Text of our 2018 Ceremony to honor ancestors, past and present, who experienced forced migration and detention.

2018 Angel Island Pilgrimage Booklet, in English or Spanish:

2018 Angel Island Pilgrimage program booklet:


Abolition Resources

IM4HI/DND Pilgrimage for a Better Future 2022

We invite you to read and share the Pilgrimage For a Better Future Resource Guide with educational resources and ways to take action that congregations, school communities, and individuals can use.

Lessons from the ICE Detention Contract Termination in Contra Costa County 

In July 2018, the sheriff of Contra Costa County announced he would end his contract with ICE to house about two hundred immigrants in the West County Detention Facility (WCDF) in Richmond, California. The closure was a dramatic moment, after a seven-year public education campaign led by the faith community. 

During the months and years before the announcement, congregations and faith-based organizers had educated the public, built a network of relationships with lawyers and community-based organizations, and cultivated champions among elected officials. They had created a safety net of accompaniment and support for detained migrants and their families. When the sheriff decided to end the county’s involvement in detention, detainees, their families, lawyers, and community-based organizations scrambled to respond and adapt. 

A year later, after the passage of Assembly Bill 32, we convened some of the key players to discuss the lessons we learned and create this resource.

Just Closures Guide

This guide, created in partnership with the Dignity Not Detention Coalition (DND), provides information and resources around Just Closure. DND defines Just Closure as a phase-out process that ensures people are completely liberated from the cruel conditions of incarceration and are allowed to be reunited with their communities. This includes support beyond release from incarceration, including the ensuing legal battle to fight against deportation proceedings. Our Just Closure Model also calls on elected leaders to reinvest in localities that have been exploited by carceral profiteers that force under-resourced communities to rely on immoral prison pipelines. Just Closures shift power away from carceral punishment systems and empowers local communities to reimagine public safety, health, and restoration.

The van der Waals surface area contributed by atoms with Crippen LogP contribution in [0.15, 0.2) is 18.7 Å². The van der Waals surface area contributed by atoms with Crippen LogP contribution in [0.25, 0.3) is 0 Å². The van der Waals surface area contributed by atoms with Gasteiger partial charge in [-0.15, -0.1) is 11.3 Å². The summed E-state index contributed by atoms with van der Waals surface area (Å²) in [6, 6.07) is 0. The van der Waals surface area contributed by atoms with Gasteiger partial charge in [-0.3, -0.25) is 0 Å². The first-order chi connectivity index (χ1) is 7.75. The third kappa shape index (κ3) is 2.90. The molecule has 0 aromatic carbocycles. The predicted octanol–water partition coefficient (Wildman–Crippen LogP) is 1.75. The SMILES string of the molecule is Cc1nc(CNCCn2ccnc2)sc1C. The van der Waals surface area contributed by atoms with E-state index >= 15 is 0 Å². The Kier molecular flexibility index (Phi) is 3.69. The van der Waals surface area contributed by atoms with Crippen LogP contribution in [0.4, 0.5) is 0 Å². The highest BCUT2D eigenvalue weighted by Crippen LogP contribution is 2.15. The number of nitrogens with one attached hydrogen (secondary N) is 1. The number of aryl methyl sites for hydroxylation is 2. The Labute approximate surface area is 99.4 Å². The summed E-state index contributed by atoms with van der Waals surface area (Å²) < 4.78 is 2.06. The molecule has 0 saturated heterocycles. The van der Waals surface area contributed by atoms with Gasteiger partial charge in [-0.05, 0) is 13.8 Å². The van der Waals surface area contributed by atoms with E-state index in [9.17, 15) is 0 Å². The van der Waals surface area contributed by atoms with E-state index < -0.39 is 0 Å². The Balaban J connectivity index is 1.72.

The People’s Plan for Prison Closure

Californians United for a Responsible Budget (CURB), a coalition of more than 80 organizations, is working to reduce the number of people in prisons, reduce the number of existing prisons, and redirect funding to build the infrastructure of vulnerable communities. This report, The People’s Plan for Prison Closure (PPPC) is a visionary roadmap that demands bold commitments to justice reinvestment. It provides detailed recommendations including the prioritization of ten prisons to close in the next five years and why, a call to close all women’s prisons, an analysis of cost-savings to be reinvested in impacted communities, and data-driven information about the roles racism continues to play in both prison expansion and overcrowding. 

Health and Safety for Young Migrants: Recommendations for Supporting Unaccompanied Youth

Thousands of immigrant youth arrive to the US without a parent of legal guardian and are placed in the custody of the Office of Refugee Resettlement (ORR) until they can be released to a sponsor. Often ORR detains these youth in restrictive, large-scale, congregate settings that harm their health and wellbeing. Rooted in the stories, experiences, and recommendations of young people who arrived to the US as unaccompanied youth, this resource draws from public health evidence documenting the heath harms of these large-scale, restrictive settings. It puts forward a vision for ending the current system of detaining unaccompanied minors in harmful settings and for shaping health, just, and supportive immigration policies for unaccompanied youth.

Following the work of organizations with experience and expertise in working with unaccompanied youth, including Detention Watch Network and the Immigrant Legal Resource Center, the resource presents a list of systemic and long-term recommendations that promote the health and wellbeing of impacted youth. 

Dignity Not Detention (DND) Coalition

@CADignity – The Dignity Not Detention Coalition is a statewide network of organizations fighting to abolish immigrant prisons. IM4HI is an active member.